The rise of renewable energy deployment in recent years has been made partially possible by a more concerted effort by new generations. With the younger population understanding the pressing needs of the planet, it is only natural for our educational institutions to follow suit.
Schools help youth to learn, grow, and prepare for adulthood while serving society and spurning the greater good. The university/college experience is especially immersive, with personal development occurring both in the classroom and the campus environment.
However, many of the benefits one receives with a higher education come with high costs. The cost of such education continues to rise, making topics of “affordability” and “sustainability” popular buzzwords when discussing the prospects of pursuing these schools.
While many of these costs can be attributed to curriculum, faculty, research, etc., one of the largest fixed costs schools will incur are campus facilities and upkeep. The construction and powering of these buildings are covered by a large portion of the fees that students will have to pay.
Solar Projects are no longer considered “luxuries”, they are viable sources of power which can save facilities money and provide many other benefits that can be reaped by the stakeholders of these projects. The cost of solar power generation has dropped so dramatically over the past few years that schools and facilities can now look to construct and operate renewable energy projects immediately on campus. Many institutions today host solar projects which are developed, owned and operated by outside investors. These developers earn revenue by selling clean energy back to the campus. The schools purchase the clean energy for less than they would pay for conventional power off the grid in many jurisdictions in North America. This means it is time for public facilities to embrace the green movement and enjoy the fiscal benefits.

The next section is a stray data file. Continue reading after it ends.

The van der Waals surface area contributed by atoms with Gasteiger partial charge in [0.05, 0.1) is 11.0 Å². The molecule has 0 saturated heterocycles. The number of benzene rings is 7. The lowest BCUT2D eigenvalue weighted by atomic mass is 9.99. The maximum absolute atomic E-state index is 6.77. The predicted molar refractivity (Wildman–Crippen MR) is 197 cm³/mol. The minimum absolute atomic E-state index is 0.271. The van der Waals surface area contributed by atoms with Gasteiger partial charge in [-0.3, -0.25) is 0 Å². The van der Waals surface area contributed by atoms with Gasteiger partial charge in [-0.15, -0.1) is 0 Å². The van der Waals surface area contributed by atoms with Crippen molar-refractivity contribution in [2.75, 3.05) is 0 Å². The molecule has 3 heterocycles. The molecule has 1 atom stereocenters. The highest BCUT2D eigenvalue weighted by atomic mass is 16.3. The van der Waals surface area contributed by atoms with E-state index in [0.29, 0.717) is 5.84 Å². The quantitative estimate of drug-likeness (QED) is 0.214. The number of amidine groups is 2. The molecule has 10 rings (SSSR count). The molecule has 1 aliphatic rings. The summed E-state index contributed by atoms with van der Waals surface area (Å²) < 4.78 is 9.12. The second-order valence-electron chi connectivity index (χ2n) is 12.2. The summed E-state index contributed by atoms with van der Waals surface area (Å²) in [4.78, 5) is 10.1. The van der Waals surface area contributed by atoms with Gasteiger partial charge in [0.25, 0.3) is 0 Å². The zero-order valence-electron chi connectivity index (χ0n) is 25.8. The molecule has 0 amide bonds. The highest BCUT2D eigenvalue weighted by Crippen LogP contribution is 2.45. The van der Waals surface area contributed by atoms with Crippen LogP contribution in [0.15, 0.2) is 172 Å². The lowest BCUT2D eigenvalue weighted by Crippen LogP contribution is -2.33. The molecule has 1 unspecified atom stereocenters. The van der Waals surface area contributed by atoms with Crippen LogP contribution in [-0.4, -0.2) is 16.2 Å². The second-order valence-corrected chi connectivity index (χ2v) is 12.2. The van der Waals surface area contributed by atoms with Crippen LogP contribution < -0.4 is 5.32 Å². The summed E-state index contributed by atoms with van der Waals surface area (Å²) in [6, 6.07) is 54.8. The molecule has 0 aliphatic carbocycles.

There are additional advantages as well. Consider that a recent survey by Princeton states that 50-60 percent of incoming college students care about attending an environmentally responsible university, with modern facilities being a high priority. This trend is only expected to increase with generation Z incoming, meaning that green energy has potential to become a valuable recruitment tool.
Saturn Power has played a role in many projects where we build solar projects in partnership with public agencies and utilizing public infrastructure, such as the Blind River Health Center, a 400kW rooftop solar project located in London, Ontario.
Consider also the 25 school boards in Alberta, Canada, which now purchase clean renewable energy from a 29MW wind farm.
While solar energy will both reduce the carbon footprint of these institutions and save them money, another important impact of these projects cannot be understated. Specifically, the education of students and youth on the viability of alternative and renewable energies will lead the future of our society in a positive direction. Both the exposure to and comprehension of the role renewables play when powering their school will let even non-science majors understand the importance of the industry. As the leaders of tomorrow familiarize themselves with solar, they may take this knowledge with them throughout their career and lives, accelerating deployment in the future.
We enjoyed this article by Renewable Energy World which makes a great case for higher education institutions to embrace solar energy on campus: http://www.renewableenergyworld.com/articles/2017/12/higher-education-and-solar-energy-a-partnership-whose-time-has-come.html